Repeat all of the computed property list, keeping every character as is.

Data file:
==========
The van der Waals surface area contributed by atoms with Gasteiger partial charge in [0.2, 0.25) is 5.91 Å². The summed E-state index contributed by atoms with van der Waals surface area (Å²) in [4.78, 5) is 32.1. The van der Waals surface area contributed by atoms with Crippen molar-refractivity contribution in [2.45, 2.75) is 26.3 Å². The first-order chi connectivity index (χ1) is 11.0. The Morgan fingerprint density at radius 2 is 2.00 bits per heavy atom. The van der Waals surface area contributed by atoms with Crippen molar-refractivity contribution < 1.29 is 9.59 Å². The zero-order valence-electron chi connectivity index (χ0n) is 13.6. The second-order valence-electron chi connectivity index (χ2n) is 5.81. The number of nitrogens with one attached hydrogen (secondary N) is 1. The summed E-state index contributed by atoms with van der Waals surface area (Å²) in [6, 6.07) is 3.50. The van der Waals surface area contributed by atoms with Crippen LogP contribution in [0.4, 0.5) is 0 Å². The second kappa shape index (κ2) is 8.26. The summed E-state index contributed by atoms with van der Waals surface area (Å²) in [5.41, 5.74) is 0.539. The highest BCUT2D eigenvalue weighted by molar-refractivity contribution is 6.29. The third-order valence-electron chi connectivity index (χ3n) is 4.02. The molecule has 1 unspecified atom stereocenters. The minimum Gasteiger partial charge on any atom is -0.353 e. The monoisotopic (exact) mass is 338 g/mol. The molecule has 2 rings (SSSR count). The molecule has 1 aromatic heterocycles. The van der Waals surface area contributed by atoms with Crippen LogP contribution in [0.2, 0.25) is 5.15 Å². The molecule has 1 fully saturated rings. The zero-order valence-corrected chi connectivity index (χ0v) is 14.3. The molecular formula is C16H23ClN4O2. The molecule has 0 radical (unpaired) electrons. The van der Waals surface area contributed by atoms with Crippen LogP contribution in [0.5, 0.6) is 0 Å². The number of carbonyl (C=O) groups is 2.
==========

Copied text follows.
The van der Waals surface area contributed by atoms with Gasteiger partial charge in [0.2, 0.25) is 5.91 Å². The summed E-state index contributed by atoms with van der Waals surface area (Å²) in [4.78, 5) is 32.1. The van der Waals surface area contributed by atoms with Crippen molar-refractivity contribution in [2.45, 2.75) is 26.3 Å². The first-order chi connectivity index (χ1) is 11.0. The Morgan fingerprint density at radius 2 is 2.00 bits per heavy atom. The van der Waals surface area contributed by atoms with Crippen molar-refractivity contribution < 1.29 is 9.59 Å². The zero-order valence-electron chi connectivity index (χ0n) is 13.6. The second-order valence-electron chi connectivity index (χ2n) is 5.81. The number of nitrogens with one attached hydrogen (secondary N) is 1. The summed E-state index contributed by atoms with van der Waals surface area (Å²) in [6, 6.07) is 3.50. The van der Waals surface area contributed by atoms with Crippen LogP contribution in [0.4, 0.5) is 0 Å². The second kappa shape index (κ2) is 8.26. The summed E-state index contributed by atoms with van der Waals surface area (Å²) in [5.41, 5.74) is 0.539. The highest BCUT2D eigenvalue weighted by molar-refractivity contribution is 6.29. The third-order valence-electron chi connectivity index (χ3n) is 4.02. The molecule has 1 unspecified atom stereocenters. The minimum Gasteiger partial charge on any atom is -0.353 e. The monoisotopic (exact) mass is 338 g/mol. The molecule has 2 rings (SSSR count). The molecule has 1 aromatic heterocycles. The van der Waals surface area contributed by atoms with Crippen LogP contribution in [0.2, 0.25) is 5.15 Å². The molecule has 1 fully saturated rings. The zero-order valence-corrected chi connectivity index (χ0v) is 14.3. The molecular formula is C16H23ClN4O2. The molecule has 0 radical (unpaired) electrons. The van der Waals surface area contributed by atoms with Crippen LogP contribution in [0.5, 0.6) is 0 Å². The number of carbonyl (C=O) groups is 2.